Disability Retirement for Federal Government Employees: The Pruning Mechanism

It is one of life’s anomalies that plants flourish and thrive with targeted pruning; too much dismembering, and the sap of life can wither; too little, and the nutrients required for new growth will be diverted to wasted areas of decay, thereby allowing for greater susceptibility to disease. As animals cannot regenerate new appendages (with some variable exceptions), so pruning of limbs is not recommended. But the term itself can imply metaphorical contents — of leaving behind and cutting off ties which harm; of terminating associations which contribute to the decline of one’s health.

The complexity of medical conditions will often bring to the fore questions of causation and exacerbations; and while stress is an inherent factor in almost every employment arena, and further, is not normally recommended in a Federal Disability Retirement application to be focused upon (see previous articles on work-place stress resulting in “situational disabilities“, which can defeat a Federal Disability Retirement application), nevertheless, it is an issue which any Federal or Postal employee contemplating preparing, formulating and filing for OPM Disability Retirement benefits, should consider carefully, seriously, and with deliberate intent.

It is ultimately the U.S. Office of Personnel Management which reviews, approves or denies all Federal Disability Retirement applications for Federal and Postal employees under FERS or CSRS; thus, unless one works for OPM, it is an agency separate from one’s own employing agency.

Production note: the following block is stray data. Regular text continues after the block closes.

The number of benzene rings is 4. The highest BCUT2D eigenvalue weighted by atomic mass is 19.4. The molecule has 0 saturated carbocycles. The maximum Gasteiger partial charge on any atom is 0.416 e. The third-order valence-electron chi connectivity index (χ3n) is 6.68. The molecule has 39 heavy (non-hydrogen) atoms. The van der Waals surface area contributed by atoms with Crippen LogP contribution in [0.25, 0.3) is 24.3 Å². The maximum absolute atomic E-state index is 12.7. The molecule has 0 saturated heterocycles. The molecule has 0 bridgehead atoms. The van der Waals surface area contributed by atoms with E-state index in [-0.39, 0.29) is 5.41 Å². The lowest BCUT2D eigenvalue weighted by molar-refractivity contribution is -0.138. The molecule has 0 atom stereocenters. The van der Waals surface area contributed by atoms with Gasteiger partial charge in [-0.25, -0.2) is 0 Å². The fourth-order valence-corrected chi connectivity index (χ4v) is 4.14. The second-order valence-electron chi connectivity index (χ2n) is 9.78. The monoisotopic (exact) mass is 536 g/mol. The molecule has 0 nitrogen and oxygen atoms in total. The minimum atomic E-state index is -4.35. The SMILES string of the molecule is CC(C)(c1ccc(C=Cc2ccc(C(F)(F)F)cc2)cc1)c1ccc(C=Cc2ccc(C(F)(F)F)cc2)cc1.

It is that agency — one’s own — which always must be considered for “pruning”. For, while the central issue in all Federal Disability Retirement applications is the nexus, or “bridge”, between one’s medical condition and the essential elements of one’s job; still, it is often a prudent thought to consider that “burning” one’s bridge is the penultimate act leading to a fruitful “pruning” — a mechanism sought in a metaphorical manner, to redirect life’s nutrients into more productive tissues for the future.

Sincerely,

Robert R. McGill, Esquire

 

Postal and Federal Disability Retirement: Affirmative Proof

It is a single agency — the U.S. Office of Personnel Management, and specifically the Disability, Reconsideration and Appeals Division — which makes the determination on all Federal and Postal Disability Retirement applications.

It is not the agency (although the agency can provide some nominal assistance on some peripheral issues); it is not the U.S. Postal Service; it is not the Human Resources Department of the agency (the personnel of whom will often claim that they have processed “thousands” of such submissions and never had one rejected); and it is certainly not the H.R. Shared Services office of the U.S. Postal Service in Greensboro, N.C. — these are not the Federal or Postal entities which make a determination upon a Federal Disability Retirement application under FERS or CSRS.

In preparing, formulating and filing for Federal Disability Retirement benefits under either FERS or CSRS, it is the affirmative duty of the applicant — the Federal worker employed by a Federal agency; or the U.S. Postal Worker — who must prepare the case, formulate the content of the proof and arguments to be used; and ultimately file the case, either through the agency if the Federal or Postal employee is still employed or any separation from Federal or Postal Service has been less than thirty one (31) days; or, if the Federal or Postal worker has been separated from Federal Service for more than thirty one (31) days, then to file it directly with the U.S. Office of Personnel Management, and to do so within one (1) year of being separated from Federal Service.